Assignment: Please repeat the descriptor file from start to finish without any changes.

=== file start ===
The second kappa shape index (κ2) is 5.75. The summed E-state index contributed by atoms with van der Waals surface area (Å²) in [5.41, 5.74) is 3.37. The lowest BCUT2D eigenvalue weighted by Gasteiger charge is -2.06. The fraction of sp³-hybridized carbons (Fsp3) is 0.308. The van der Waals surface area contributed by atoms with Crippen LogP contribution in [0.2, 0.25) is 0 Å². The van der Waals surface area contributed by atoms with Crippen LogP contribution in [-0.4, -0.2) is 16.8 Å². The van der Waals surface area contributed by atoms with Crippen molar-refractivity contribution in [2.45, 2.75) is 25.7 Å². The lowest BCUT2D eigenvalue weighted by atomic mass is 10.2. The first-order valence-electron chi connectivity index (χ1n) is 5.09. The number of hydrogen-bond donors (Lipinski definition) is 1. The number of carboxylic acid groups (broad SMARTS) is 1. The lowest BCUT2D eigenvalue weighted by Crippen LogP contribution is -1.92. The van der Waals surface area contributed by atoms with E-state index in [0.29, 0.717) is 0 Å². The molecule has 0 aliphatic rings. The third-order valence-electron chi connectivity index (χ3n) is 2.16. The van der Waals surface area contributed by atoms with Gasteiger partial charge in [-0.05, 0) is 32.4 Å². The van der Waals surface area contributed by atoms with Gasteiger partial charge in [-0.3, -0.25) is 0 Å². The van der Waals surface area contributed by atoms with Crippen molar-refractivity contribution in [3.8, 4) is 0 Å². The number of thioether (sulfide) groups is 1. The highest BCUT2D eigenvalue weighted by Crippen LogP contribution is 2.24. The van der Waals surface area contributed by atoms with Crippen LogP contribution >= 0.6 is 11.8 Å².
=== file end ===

The second kappa shape index (κ2) is 5.75. The summed E-state index contributed by atoms with van der Waals surface area (Å²) in [5.41, 5.74) is 3.37. The lowest BCUT2D eigenvalue weighted by Gasteiger charge is -2.06. The fraction of sp³-hybridized carbons (Fsp3) is 0.308. The van der Waals surface area contributed by atoms with Crippen LogP contribution in [0.2, 0.25) is 0 Å². The van der Waals surface area contributed by atoms with Crippen LogP contribution in [-0.4, -0.2) is 16.8 Å². The van der Waals surface area contributed by atoms with Crippen molar-refractivity contribution in [2.45, 2.75) is 25.7 Å². The lowest BCUT2D eigenvalue weighted by atomic mass is 10.2. The first-order valence-electron chi connectivity index (χ1n) is 5.09. The number of hydrogen-bond donors (Lipinski definition) is 1. The number of carboxylic acid groups (broad SMARTS) is 1. The lowest BCUT2D eigenvalue weighted by Crippen LogP contribution is -1.92. The van der Waals surface area contributed by atoms with E-state index in [0.29, 0.717) is 0 Å². The molecule has 0 aliphatic rings. The third-order valence-electron chi connectivity index (χ3n) is 2.16. The van der Waals surface area contributed by atoms with Gasteiger partial charge in [-0.05, 0) is 32.4 Å². The van der Waals surface area contributed by atoms with Gasteiger partial charge in [-0.3, -0.25) is 0 Å². The van der Waals surface area contributed by atoms with Crippen molar-refractivity contribution in [3.8, 4) is 0 Å². The number of thioether (sulfide) groups is 1. The highest BCUT2D eigenvalue weighted by Crippen LogP contribution is 2.24. The van der Waals surface area contributed by atoms with Crippen LogP contribution >= 0.6 is 11.8 Å².